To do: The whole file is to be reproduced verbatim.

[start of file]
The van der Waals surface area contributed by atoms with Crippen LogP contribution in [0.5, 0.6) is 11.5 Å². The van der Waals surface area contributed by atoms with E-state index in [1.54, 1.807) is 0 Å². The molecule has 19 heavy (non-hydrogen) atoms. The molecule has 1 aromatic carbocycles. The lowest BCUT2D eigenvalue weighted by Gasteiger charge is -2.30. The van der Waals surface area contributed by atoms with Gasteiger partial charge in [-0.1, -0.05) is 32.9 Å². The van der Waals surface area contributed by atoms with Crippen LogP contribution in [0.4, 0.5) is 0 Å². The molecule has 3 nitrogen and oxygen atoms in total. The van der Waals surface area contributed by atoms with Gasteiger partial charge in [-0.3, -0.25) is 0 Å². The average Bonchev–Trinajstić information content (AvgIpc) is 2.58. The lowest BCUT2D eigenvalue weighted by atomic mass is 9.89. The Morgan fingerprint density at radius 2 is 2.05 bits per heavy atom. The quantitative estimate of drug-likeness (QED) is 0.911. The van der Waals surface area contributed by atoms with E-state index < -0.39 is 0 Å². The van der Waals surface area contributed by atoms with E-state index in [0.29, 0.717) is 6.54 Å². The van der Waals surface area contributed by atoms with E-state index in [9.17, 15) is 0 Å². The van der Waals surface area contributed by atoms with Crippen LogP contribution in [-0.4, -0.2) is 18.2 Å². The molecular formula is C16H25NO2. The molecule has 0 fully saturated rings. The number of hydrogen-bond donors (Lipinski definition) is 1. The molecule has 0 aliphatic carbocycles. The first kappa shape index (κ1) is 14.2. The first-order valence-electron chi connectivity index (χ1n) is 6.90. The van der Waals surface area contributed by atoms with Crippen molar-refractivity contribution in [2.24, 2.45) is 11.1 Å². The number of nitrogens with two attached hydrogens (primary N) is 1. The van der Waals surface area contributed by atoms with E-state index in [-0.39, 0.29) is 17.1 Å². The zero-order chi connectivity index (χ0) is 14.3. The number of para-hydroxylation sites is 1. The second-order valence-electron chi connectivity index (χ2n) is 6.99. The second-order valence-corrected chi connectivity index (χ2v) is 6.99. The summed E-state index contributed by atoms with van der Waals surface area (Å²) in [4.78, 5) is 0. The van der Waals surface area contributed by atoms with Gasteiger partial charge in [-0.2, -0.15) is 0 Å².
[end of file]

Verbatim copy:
The van der Waals surface area contributed by atoms with Crippen LogP contribution in [0.5, 0.6) is 11.5 Å². The van der Waals surface area contributed by atoms with E-state index in [1.54, 1.807) is 0 Å². The molecule has 19 heavy (non-hydrogen) atoms. The molecule has 1 aromatic carbocycles. The lowest BCUT2D eigenvalue weighted by Gasteiger charge is -2.30. The van der Waals surface area contributed by atoms with Gasteiger partial charge in [-0.1, -0.05) is 32.9 Å². The van der Waals surface area contributed by atoms with Crippen LogP contribution in [0.4, 0.5) is 0 Å². The molecule has 3 nitrogen and oxygen atoms in total. The van der Waals surface area contributed by atoms with Gasteiger partial charge in [-0.3, -0.25) is 0 Å². The average Bonchev–Trinajstić information content (AvgIpc) is 2.58. The lowest BCUT2D eigenvalue weighted by atomic mass is 9.89. The Morgan fingerprint density at radius 2 is 2.05 bits per heavy atom. The quantitative estimate of drug-likeness (QED) is 0.911. The van der Waals surface area contributed by atoms with E-state index < -0.39 is 0 Å². The van der Waals surface area contributed by atoms with E-state index in [0.29, 0.717) is 6.54 Å². The van der Waals surface area contributed by atoms with E-state index in [9.17, 15) is 0 Å². The van der Waals surface area contributed by atoms with Crippen LogP contribution in [-0.4, -0.2) is 18.2 Å². The molecular formula is C16H25NO2. The molecule has 0 fully saturated rings. The number of hydrogen-bond donors (Lipinski definition) is 1. The molecule has 0 aliphatic carbocycles. The first kappa shape index (κ1) is 14.2. The first-order valence-electron chi connectivity index (χ1n) is 6.90. The van der Waals surface area contributed by atoms with Crippen molar-refractivity contribution in [2.24, 2.45) is 11.1 Å². The number of nitrogens with two attached hydrogens (primary N) is 1. The van der Waals surface area contributed by atoms with E-state index in [-0.39, 0.29) is 17.1 Å². The zero-order chi connectivity index (χ0) is 14.3. The number of para-hydroxylation sites is 1. The second-order valence-electron chi connectivity index (χ2n) is 6.99. The second-order valence-corrected chi connectivity index (χ2v) is 6.99. The summed E-state index contributed by atoms with van der Waals surface area (Å²) in [4.78, 5) is 0. The van der Waals surface area contributed by atoms with Gasteiger partial charge in [-0.2, -0.15) is 0 Å².